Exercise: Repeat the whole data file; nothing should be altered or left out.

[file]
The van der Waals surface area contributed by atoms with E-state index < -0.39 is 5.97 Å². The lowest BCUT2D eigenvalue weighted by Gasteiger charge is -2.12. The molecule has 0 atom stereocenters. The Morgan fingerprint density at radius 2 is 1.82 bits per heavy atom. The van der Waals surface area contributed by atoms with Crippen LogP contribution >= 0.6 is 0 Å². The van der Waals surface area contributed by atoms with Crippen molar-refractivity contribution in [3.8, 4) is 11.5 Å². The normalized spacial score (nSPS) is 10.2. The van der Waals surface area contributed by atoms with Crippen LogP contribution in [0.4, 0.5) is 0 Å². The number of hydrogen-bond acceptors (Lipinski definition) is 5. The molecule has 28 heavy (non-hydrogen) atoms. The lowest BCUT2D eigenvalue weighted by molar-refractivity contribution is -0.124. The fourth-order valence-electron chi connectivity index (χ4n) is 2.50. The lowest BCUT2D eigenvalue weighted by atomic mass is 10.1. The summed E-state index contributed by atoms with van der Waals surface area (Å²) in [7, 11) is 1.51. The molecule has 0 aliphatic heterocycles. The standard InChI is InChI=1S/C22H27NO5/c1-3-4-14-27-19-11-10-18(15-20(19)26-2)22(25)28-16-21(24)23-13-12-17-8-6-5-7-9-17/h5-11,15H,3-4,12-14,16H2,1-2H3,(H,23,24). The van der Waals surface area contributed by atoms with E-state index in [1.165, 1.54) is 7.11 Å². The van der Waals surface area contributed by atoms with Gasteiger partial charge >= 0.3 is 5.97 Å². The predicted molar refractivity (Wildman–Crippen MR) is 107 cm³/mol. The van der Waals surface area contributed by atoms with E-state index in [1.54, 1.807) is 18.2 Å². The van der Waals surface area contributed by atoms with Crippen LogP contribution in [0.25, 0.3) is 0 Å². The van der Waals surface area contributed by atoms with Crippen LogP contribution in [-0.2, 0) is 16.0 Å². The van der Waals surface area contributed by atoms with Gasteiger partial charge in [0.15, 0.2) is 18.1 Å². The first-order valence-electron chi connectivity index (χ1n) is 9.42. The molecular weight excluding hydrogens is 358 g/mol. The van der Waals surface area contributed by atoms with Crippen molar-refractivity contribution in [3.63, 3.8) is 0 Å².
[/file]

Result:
The van der Waals surface area contributed by atoms with E-state index < -0.39 is 5.97 Å². The lowest BCUT2D eigenvalue weighted by Gasteiger charge is -2.12. The molecule has 0 atom stereocenters. The Morgan fingerprint density at radius 2 is 1.82 bits per heavy atom. The van der Waals surface area contributed by atoms with Crippen LogP contribution >= 0.6 is 0 Å². The van der Waals surface area contributed by atoms with Crippen molar-refractivity contribution in [3.8, 4) is 11.5 Å². The normalized spacial score (nSPS) is 10.2. The van der Waals surface area contributed by atoms with Crippen LogP contribution in [0.4, 0.5) is 0 Å². The number of hydrogen-bond acceptors (Lipinski definition) is 5. The molecule has 28 heavy (non-hydrogen) atoms. The lowest BCUT2D eigenvalue weighted by molar-refractivity contribution is -0.124. The fourth-order valence-electron chi connectivity index (χ4n) is 2.50. The lowest BCUT2D eigenvalue weighted by atomic mass is 10.1. The summed E-state index contributed by atoms with van der Waals surface area (Å²) in [7, 11) is 1.51. The molecule has 0 aliphatic heterocycles. The standard InChI is InChI=1S/C22H27NO5/c1-3-4-14-27-19-11-10-18(15-20(19)26-2)22(25)28-16-21(24)23-13-12-17-8-6-5-7-9-17/h5-11,15H,3-4,12-14,16H2,1-2H3,(H,23,24). The van der Waals surface area contributed by atoms with E-state index in [1.165, 1.54) is 7.11 Å². The van der Waals surface area contributed by atoms with Gasteiger partial charge >= 0.3 is 5.97 Å². The predicted molar refractivity (Wildman–Crippen MR) is 107 cm³/mol. The van der Waals surface area contributed by atoms with E-state index in [1.54, 1.807) is 18.2 Å². The van der Waals surface area contributed by atoms with Crippen LogP contribution in [0.25, 0.3) is 0 Å². The van der Waals surface area contributed by atoms with Crippen LogP contribution in [-0.2, 0) is 16.0 Å². The van der Waals surface area contributed by atoms with Gasteiger partial charge in [0.15, 0.2) is 18.1 Å². The first-order valence-electron chi connectivity index (χ1n) is 9.42. The molecular weight excluding hydrogens is 358 g/mol. The van der Waals surface area contributed by atoms with Crippen molar-refractivity contribution in [3.63, 3.8) is 0 Å².